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The New West Virginia Intermediate Court of Appeals Nears Hearing Its First Cases

June 28, 2022

Since the creation of the State of West Virginia, the West Virginia Supreme Court has provided the only review of the decisions of the trial courts and administrative agencies. That meant that the West Virginia Supreme Court was the only court that created binding case law. While Article VIII of the West Virginia Constitution has long authorized the creation of “such intermediate appellate courts … as shall be hereafter established by the Legislature,” the legislature for decades had declined to act upon that authorization. That all changed in 2021 when Governor Justice signed Senate Bill 275, which created the West Virginia Intermediate Court of Appeals.

The new Intermediate Court of Appeals will have three judges, who will initially be appointed by the governor. Each seat will eventually be elected on a non-partisan basis for ten-year terms, with staggered elections starting in 2024. The first three judges are Thomas E. Scarr of Huntington, Daniel W. Greear of Charleston, and Donald A. Nickerson Jr. of Wheeling. A new courtroom has been constructed in the City Center East building in Charleston, but the Intermediate Court of Appeals is also empowered to hear arguments in other locations as well as virtually. The court has selected Grant County (Petersburg), Lewis County (Weston), Morgan County (Berkeley Springs), Raleigh County (Beckley), and Wetzel County (New Martinsville) to host satellite courtrooms for virtual arguments with the judges in Charleston. The goal was to make it that no one in West Virginia would have to drive more than 90 minutes to reach an Intermediate Court of Appeals courtroom.

The jurisdiction of the Intermediate Court of Appeals is exclusively civil and exclusively appellate. The new court has no original jurisdiction and holds appellate jurisdiction over final judgments in civil cases, family-court cases, guardianship and conservatorship matters, and certain agency appeals, including appeals from the Health Care Authority, Insurance Commissioner, and Workers’ Compensation Board of Review. Criminal appeals will continue be heard only by the West Virginia Supreme Court, which will also continue to hear all appeals in juvenile, commitment, child-neglect, and domestic-violence matters.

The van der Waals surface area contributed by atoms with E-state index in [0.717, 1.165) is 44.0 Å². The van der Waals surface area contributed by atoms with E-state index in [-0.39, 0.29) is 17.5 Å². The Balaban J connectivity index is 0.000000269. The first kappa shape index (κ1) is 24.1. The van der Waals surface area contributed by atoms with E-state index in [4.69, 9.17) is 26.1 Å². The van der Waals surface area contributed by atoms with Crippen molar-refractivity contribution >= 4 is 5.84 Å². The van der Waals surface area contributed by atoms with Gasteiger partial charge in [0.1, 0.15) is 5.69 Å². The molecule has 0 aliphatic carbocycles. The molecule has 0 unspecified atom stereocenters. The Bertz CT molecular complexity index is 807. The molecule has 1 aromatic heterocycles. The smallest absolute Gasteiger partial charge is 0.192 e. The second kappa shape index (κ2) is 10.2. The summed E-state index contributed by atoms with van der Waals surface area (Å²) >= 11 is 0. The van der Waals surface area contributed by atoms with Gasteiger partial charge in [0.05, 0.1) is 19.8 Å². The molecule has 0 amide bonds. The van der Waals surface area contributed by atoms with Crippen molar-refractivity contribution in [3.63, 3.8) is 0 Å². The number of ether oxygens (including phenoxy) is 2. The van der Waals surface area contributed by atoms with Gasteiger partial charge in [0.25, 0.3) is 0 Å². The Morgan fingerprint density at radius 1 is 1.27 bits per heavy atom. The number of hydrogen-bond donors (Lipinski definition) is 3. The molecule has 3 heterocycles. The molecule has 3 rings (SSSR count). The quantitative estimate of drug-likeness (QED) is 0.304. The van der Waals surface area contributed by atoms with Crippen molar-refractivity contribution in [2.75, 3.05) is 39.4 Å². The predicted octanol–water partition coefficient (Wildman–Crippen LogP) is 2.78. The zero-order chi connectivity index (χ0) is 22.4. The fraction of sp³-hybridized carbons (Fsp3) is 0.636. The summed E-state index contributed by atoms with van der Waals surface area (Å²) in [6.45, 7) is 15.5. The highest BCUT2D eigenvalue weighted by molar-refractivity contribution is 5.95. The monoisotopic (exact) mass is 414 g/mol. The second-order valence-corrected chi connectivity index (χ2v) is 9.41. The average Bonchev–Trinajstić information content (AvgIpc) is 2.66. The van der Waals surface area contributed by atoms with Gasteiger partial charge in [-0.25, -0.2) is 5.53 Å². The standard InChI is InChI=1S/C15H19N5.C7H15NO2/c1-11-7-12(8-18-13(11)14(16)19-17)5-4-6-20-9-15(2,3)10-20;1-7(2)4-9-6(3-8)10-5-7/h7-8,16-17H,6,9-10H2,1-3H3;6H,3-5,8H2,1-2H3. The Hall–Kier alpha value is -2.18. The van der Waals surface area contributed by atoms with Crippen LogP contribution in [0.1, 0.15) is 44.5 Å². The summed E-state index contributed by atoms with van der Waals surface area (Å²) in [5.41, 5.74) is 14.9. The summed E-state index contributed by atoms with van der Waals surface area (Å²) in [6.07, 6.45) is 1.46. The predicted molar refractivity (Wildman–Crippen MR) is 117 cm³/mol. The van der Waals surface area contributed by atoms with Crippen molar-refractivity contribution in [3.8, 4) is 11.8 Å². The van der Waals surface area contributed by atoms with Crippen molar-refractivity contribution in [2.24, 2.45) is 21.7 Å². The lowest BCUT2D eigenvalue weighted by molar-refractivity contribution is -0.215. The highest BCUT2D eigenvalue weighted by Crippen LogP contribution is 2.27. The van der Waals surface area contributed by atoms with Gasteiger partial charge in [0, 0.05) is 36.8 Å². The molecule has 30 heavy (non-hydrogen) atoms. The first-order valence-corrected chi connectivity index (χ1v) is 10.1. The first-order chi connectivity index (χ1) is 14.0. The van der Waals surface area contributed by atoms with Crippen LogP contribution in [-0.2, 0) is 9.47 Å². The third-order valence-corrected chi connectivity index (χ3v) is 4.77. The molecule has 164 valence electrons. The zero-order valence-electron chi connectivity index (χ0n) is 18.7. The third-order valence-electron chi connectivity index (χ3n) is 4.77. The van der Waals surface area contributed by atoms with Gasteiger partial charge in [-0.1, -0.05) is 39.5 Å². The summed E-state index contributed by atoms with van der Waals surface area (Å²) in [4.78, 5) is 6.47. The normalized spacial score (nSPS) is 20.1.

The new Intermediate Court of Appeals will issue written decisions in each appeal, which will be binding precedent on all lower courts and agencies unless they are overruled or modified by the West Virginia Supreme Court. Appeals from the Intermediate Court of Appeals to the West Virginia Supreme Court will be by petition, and the West Virginia Supreme Court has the discretion to grant or deny any appeal. Changes to the West Virginia Rules of Appellate Procedure are pending.

One of the goals of the creation of the Intermediate Court of Appeals was to expand the body of West Virginia judicial precedent, with more opinions providing more guidance on more areas of civil law. The new Intermediate Court of Appeals will also lighten the caseload of the West Virginia Supreme Court and allow the West Virginia Supreme Court to focus on difficult and influential decisions instead of spending its time correcting trial-court errors and weeding out frivolous appeals. For civil cases, the West Virginia Supreme Court will transition from an error-correcting court to a court that only accepts significant disputes for decision.

With a new court, new rules, and new procedures, July 1, 2022, will mark one of the most significant dates in the history of the West Virginia judiciary.

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